Before calibrating sensors

- What is ISAB and when is it used?

Ionic Strength Adjustment Buffer is added equally to samples and standards to minimize any errors due to differences in ionic strength between samples and standards which will cause differences in activity coefficients which can cause the concentration to be under estimated by up to 50 or 60% in the worst cases. In some cases ISABs can also include ingredients which minimize interference effects, and ensure that the pH is optimum for the ISE measurement. Furthermore, for some ions, the addition of ISAB can help to reduce the time required to reach a stable reading after immersing the electrodes in a new solution.

ISAB is not normally necessary if the total ionic strength of the samples is less than 0.01 Molar for monovalent ions or 0.001 M for divalent ions (unless required for control of pH or interference or stabilization time) and may not be necessary at higher IS, depending on precision requirements.

However, it must be noted that most ISABs only increase the IS to about 0.1 Molar so will not be effective for samples which already approach this level. In this case there is no point adding more strength to the samples and it is necessary to bring the standards up to the same level by making them with a matrix similar to the samples but not containing the target ion or any that would interfere with it. Alternatively, high Ionic Strength samples can be analyzed by the Standard Addition or Sample Addition method.

Note: Libelium does not provide ISA Buffers, but we recommend the use of them when more precision is required.

- What is the effect of temperature change on ISE measurements?

Unfortunately this is a complicated relationship which cannot be simply quantified in terms of mV change per °C since the effect is different at different concentrations and actual value of the mV. Moreover, the electrode slope, the liquid junction potential, and solubility of the salts in the reference system all vary with temperature.

However, the magnitude of the effect of temperature change on the slope can be calculated from a modified form of the Nernst equation to be about 3.4 % per 10°C, ie: if the slope is about 55 mV/dec then a 10 °C rise will increase this to about 57 mV/dec. Thus, in order to avoid any errors due to temperature change it is advisable to recalibrate with standards at the same temperature as the sample solutions if the sample temperature deviates by more than about 2 °C from the original calibration temperature.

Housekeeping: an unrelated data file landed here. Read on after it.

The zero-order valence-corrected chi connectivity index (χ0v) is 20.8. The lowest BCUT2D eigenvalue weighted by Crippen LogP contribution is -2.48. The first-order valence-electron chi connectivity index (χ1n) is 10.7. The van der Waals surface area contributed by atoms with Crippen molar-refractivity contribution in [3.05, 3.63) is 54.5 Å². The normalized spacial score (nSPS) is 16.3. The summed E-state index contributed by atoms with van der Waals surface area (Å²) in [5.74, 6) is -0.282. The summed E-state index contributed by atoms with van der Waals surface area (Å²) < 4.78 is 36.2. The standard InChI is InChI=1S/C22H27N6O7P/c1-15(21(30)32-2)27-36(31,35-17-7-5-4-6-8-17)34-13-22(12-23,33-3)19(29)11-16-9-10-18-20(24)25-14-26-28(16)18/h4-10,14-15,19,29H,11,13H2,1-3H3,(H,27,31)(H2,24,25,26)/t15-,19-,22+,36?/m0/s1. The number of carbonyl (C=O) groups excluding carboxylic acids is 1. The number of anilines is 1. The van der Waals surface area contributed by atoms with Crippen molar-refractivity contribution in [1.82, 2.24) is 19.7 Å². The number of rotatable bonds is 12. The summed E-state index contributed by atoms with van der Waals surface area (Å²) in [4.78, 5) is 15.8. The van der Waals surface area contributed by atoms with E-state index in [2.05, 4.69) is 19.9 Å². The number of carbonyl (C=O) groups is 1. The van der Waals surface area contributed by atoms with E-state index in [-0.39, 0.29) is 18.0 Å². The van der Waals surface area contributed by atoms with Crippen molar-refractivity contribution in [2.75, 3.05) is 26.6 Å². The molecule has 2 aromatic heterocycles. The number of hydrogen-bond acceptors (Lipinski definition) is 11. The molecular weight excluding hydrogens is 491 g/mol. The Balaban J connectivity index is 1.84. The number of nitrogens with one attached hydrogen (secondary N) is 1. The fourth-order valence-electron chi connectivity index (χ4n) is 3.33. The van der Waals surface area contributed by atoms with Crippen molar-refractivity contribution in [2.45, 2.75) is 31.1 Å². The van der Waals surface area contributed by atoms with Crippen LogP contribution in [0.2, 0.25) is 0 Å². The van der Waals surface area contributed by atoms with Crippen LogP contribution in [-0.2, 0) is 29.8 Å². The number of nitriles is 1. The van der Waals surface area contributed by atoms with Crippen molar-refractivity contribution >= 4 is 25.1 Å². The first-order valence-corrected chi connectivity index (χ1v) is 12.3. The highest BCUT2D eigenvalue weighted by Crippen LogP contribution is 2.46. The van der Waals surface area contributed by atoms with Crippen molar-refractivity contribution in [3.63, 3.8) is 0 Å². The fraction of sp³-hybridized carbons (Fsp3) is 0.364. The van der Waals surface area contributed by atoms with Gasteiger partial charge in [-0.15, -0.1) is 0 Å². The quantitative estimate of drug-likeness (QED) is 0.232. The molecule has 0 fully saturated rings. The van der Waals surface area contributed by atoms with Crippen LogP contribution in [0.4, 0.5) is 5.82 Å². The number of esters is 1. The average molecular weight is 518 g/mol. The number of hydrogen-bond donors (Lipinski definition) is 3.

- How frequently should I re-calibrate the electrodes?

This depends on the precision requirements for the results and the rate of drift of the electrode system. Apart from drift, any large temperature changes (greater than 2 °C) will cause a change in the calibration. Ideally, the temperature of the calibrating solution and any sample solutions should not differ by more than about ±1 °C. For the most precise results, it may even be beneficial to calibrate between every sample.

- After immersing the electrodes, how long should I wait before taking a reading?

Most electrode systems require about three or four minutes to reach a completely stable reading. Nevertheless, most electrode combinations get to within one or two millivolts of the final value in less than thirty seconds, so it depends on your precision requirements as to whether you wait for complete stabilization or not.

- What is the concentration range and detection limit for an ISE measurement?

The total measuring range for each ISE is given in the individual specification sheets where the lower figure is the detection limit - but note that these limits are necessarily only rough estimates of what is possible since the errors escalate dramatically in the non-linear range as the slope reduces and the detection limit is approached. The best precision can only be achieved in the linear range of the electrode.

The lower limit of linearity is also difficult to define precisely and will vary slightly depending on the individual ISE/Reference electrode combination and particular laboratory conditions. In some cases it can be an order of magnitude higher than the detection limit. If users wish to analyze samples near to this value then it is necessary to make measurements with their own set of electrodes to determine what is the lowest limit for acceptable results in their own particular application.

The upper concentration limit is often quoted as 1 Molar, but in practice it is difficult to obtain reliable results above about 0.1 Molar because of uncertainties in the effect of high ionic strength on the activity coefficient.